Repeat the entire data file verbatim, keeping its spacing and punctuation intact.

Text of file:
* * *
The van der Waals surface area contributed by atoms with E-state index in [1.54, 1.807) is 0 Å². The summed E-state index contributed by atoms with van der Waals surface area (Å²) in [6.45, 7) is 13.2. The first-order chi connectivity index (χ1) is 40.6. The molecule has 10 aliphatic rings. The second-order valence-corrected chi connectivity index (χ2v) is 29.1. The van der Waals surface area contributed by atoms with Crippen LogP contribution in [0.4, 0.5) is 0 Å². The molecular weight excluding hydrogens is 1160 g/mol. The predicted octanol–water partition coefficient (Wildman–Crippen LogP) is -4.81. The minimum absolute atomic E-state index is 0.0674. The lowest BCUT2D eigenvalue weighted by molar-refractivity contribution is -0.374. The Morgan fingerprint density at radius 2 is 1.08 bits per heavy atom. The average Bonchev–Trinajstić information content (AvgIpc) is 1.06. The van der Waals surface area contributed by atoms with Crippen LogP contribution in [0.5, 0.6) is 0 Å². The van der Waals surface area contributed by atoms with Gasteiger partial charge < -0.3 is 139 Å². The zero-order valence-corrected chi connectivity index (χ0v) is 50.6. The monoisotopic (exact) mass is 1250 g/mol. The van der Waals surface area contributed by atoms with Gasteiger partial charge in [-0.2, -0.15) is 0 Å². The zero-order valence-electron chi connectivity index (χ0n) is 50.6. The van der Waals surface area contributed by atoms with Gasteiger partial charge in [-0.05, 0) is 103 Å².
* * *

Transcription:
The van der Waals surface area contributed by atoms with E-state index in [1.54, 1.807) is 0 Å². The summed E-state index contributed by atoms with van der Waals surface area (Å²) in [6.45, 7) is 13.2. The first-order chi connectivity index (χ1) is 40.6. The molecule has 10 aliphatic rings. The second-order valence-corrected chi connectivity index (χ2v) is 29.1. The van der Waals surface area contributed by atoms with Crippen LogP contribution in [0.4, 0.5) is 0 Å². The molecular weight excluding hydrogens is 1160 g/mol. The predicted octanol–water partition coefficient (Wildman–Crippen LogP) is -4.81. The minimum absolute atomic E-state index is 0.0674. The lowest BCUT2D eigenvalue weighted by molar-refractivity contribution is -0.374. The Morgan fingerprint density at radius 2 is 1.08 bits per heavy atom. The average Bonchev–Trinajstić information content (AvgIpc) is 1.06. The van der Waals surface area contributed by atoms with Crippen LogP contribution in [0.5, 0.6) is 0 Å². The van der Waals surface area contributed by atoms with Gasteiger partial charge < -0.3 is 139 Å². The zero-order valence-corrected chi connectivity index (χ0v) is 50.6. The monoisotopic (exact) mass is 1250 g/mol. The van der Waals surface area contributed by atoms with Gasteiger partial charge in [-0.2, -0.15) is 0 Å². The zero-order valence-electron chi connectivity index (χ0n) is 50.6. The van der Waals surface area contributed by atoms with Gasteiger partial charge in [-0.05, 0) is 103 Å².